Picture this: You’re preparing to leave your home to go to work or run an errand. You turn out all the lights, the TV, maybe even your computer. But after you have walked out the front door, your home or apartment will still be buzzing with “phantom energy.” The Department of Energy estimates that 40 percent of the energy consumed by home electronics is owed to stand-by power, that’s the same as wasted power. This “phantom load” equals the annual output of 17 power plants or about six percent of the U.S. total residential electricity consumption. According to <www.gooddirtradio.org>, Gary Reysa (with 35 years as an aerospace engineer) is on a mission to educate consumers about phantom loads. Reysa says: “Phantom loads are a little bit like the dripping water pipe. It’s not a whole lot of flow at any given time, but when you add it up over the year, it can be thousands of gallons of water. The kinds of things that show phantom loads are TVs, VCRs, microwave ovens, battery chargers, just about anything that plugs into the wall.” Added up over a year, these phantom loads use about 500 kilowatt hours of electricity. The cost is not only what shows up on your monthly electric bill, but in pounds of CO2 reduction. To find out whether a device is drawing

power or not, purchase a watt meter and plug it into the wall. Then plug the device into the kilowatt meter and read exactly how much power the device is using. The simplest way to get rid of a phantom load is to unplug the device when you’re not using it. Try using a power strip for the devices in your entertainment center, so that simply turning off the power strip will also turn off the devices. A computer that is left on (although the monitor may be turned off) uses electricity even if you are nowhere near the keyboard. Reysa recommends using the computer’s hibernate or stand-by setting and plugging in the computer peripherals to a power strip so that turning off the power strip at night will save electricity all night long. When buying new electric items, Reysa urges consumers to check the Energy Star rated devices and then to check standby loads with an inexpensive meter. Although the phantom load for one device may be small, the average household may have 20 or 30 such devices, adding up to a large quantity of wasted energy over a year.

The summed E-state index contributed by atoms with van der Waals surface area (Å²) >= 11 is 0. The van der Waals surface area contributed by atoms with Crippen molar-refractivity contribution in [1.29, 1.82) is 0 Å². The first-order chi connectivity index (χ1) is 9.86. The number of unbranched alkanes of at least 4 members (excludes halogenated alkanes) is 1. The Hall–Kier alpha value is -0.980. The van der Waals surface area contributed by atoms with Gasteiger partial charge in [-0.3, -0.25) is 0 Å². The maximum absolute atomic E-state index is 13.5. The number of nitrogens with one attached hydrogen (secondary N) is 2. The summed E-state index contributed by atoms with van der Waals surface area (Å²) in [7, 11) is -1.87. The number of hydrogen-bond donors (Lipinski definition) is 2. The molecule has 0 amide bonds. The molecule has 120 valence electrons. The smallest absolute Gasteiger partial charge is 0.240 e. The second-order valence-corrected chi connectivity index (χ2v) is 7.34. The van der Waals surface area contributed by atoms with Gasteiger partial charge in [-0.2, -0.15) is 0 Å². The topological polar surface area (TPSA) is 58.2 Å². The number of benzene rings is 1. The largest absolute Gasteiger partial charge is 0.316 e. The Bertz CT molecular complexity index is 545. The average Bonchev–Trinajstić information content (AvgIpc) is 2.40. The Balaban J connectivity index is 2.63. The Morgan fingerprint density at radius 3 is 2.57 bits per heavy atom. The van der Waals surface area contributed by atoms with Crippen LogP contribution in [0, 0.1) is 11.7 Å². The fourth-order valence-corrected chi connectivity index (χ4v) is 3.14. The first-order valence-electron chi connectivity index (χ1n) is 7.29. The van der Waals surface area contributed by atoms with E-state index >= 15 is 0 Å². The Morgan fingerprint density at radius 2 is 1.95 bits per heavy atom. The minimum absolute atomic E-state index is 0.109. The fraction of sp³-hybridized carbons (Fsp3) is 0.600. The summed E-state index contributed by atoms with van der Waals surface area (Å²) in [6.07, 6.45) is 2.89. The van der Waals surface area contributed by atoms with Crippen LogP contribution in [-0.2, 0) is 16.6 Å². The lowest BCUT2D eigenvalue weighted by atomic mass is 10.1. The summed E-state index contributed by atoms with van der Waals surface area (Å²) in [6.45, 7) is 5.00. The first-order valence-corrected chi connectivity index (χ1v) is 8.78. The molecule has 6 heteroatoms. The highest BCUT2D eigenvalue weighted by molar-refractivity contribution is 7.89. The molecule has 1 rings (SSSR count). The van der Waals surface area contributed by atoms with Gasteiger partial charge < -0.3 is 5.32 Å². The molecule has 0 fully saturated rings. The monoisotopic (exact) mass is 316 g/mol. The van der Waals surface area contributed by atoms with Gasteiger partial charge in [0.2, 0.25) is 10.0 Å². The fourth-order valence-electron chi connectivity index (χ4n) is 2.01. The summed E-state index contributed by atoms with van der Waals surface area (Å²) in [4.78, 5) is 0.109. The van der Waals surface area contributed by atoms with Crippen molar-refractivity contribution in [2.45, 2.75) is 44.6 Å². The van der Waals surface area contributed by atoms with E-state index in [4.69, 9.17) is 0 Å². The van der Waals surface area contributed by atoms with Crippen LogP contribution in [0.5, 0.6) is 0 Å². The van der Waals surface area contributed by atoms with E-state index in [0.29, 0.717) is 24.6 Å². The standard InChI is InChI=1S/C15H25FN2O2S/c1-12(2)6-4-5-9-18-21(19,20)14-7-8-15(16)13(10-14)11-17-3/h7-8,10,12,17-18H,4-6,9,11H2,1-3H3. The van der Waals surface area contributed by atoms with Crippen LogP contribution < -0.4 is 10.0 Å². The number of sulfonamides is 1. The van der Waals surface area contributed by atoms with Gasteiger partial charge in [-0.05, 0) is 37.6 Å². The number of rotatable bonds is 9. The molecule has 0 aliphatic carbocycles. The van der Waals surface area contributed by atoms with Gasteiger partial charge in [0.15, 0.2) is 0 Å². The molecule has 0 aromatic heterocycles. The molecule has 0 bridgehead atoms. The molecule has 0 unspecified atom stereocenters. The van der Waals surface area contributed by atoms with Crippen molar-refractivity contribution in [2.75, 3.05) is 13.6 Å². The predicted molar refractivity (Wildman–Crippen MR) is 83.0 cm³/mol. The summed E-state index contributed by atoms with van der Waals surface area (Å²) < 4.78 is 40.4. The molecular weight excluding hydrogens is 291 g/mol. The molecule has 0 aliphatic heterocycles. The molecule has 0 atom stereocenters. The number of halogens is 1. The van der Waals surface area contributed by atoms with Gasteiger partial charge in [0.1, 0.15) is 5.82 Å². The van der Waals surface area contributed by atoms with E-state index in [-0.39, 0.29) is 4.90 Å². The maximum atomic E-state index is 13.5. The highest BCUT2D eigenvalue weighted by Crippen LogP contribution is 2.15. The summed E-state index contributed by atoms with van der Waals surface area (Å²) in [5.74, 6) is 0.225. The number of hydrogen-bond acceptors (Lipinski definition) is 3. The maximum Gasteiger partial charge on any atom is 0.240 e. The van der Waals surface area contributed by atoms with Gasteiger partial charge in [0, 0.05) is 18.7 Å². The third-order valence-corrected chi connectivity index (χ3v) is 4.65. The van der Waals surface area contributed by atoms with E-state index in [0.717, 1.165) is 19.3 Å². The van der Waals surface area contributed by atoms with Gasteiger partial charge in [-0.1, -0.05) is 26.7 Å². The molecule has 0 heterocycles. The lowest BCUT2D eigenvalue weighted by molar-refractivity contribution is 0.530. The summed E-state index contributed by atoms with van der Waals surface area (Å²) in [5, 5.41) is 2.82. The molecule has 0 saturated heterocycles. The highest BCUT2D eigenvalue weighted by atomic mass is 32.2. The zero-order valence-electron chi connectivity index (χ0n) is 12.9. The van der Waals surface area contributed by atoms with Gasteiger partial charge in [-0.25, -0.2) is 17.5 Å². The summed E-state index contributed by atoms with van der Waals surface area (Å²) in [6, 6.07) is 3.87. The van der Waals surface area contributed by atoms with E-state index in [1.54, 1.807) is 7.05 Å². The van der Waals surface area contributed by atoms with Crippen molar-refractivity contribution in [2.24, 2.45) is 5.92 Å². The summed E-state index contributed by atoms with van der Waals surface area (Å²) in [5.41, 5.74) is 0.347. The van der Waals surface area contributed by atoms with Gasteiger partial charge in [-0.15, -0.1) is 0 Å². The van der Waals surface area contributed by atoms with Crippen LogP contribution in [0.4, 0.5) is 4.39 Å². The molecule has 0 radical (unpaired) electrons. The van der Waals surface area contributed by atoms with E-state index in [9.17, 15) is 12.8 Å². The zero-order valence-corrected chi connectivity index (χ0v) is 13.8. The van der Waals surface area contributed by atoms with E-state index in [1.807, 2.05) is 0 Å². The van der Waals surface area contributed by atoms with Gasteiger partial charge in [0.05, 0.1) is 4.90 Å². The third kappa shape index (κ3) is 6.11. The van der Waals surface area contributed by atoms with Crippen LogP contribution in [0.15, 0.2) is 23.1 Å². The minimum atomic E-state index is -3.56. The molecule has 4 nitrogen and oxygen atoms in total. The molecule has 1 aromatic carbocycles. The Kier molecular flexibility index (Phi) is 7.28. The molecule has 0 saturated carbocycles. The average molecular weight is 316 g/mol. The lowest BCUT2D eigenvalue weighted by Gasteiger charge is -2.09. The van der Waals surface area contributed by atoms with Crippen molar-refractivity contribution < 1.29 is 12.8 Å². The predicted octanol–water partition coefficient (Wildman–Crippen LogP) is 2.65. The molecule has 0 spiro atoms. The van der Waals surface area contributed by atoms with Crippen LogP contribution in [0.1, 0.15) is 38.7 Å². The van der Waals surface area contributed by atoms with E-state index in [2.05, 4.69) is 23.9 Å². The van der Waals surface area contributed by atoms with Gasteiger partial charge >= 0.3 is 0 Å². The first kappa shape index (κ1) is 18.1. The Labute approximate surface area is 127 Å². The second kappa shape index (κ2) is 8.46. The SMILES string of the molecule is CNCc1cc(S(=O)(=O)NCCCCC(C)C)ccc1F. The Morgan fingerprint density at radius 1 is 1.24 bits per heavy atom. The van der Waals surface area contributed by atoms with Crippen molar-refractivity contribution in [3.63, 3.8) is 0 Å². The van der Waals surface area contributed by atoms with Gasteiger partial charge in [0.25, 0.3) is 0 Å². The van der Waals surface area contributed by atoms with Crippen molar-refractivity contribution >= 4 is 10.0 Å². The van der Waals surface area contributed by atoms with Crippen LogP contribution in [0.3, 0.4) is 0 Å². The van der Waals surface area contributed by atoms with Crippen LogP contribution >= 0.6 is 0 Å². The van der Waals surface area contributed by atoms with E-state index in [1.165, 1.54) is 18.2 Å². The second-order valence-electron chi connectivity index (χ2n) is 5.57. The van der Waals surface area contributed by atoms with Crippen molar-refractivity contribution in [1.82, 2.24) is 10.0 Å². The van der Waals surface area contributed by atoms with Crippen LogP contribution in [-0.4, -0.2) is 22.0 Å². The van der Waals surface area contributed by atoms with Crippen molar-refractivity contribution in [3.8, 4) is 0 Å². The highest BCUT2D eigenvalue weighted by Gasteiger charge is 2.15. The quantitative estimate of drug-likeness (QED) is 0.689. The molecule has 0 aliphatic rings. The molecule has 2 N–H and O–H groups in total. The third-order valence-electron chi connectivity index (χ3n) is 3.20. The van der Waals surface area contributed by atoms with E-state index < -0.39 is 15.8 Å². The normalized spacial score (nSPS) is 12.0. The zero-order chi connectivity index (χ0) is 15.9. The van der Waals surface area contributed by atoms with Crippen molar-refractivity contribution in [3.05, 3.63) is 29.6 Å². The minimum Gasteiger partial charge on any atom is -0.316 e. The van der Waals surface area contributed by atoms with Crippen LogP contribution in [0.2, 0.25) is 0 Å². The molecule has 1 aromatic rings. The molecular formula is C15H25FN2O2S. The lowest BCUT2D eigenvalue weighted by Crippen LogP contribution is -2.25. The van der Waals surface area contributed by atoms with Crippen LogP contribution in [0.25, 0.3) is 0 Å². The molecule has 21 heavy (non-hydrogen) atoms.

Kent Crook is president of Wiremasters Electric. Contact him at 305-378-4011 or visit <www.kcwiremasters.com> for more information.

See us online at: wwww.communitynewspapers.com


October 11 - 24, 2010

PINECRESTTRIBUNE.COM

Page 47

Palmetto Bay Centre 8925 SW 148 St. at US1 (Behind Starbucks)

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October 11 - 24, 2010

Toluco & Son Lawn Service and Landscaping

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Gilberto Ordonez; Español

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We will beautiful your garden! Fumigation Fertilization Sprinkler Systems All types of plants Tree Trimming

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$5 CHICKEN BURRITO Receive our flavorful Adobo Chicken Burrito for just $5 (plus tax). Must present coupon at time of order. Not valid with other offers. Valid at Florida locations only. EXPIRES 9-24-10.

KID’S EAT FREE Kids 12 and under eat FREE with purchase of any full size entrée. (Children under 12 only, please) Must present coupon at time of order. Not valid with other offers. Valid at Florida locations only. EXPIRES 9-24-10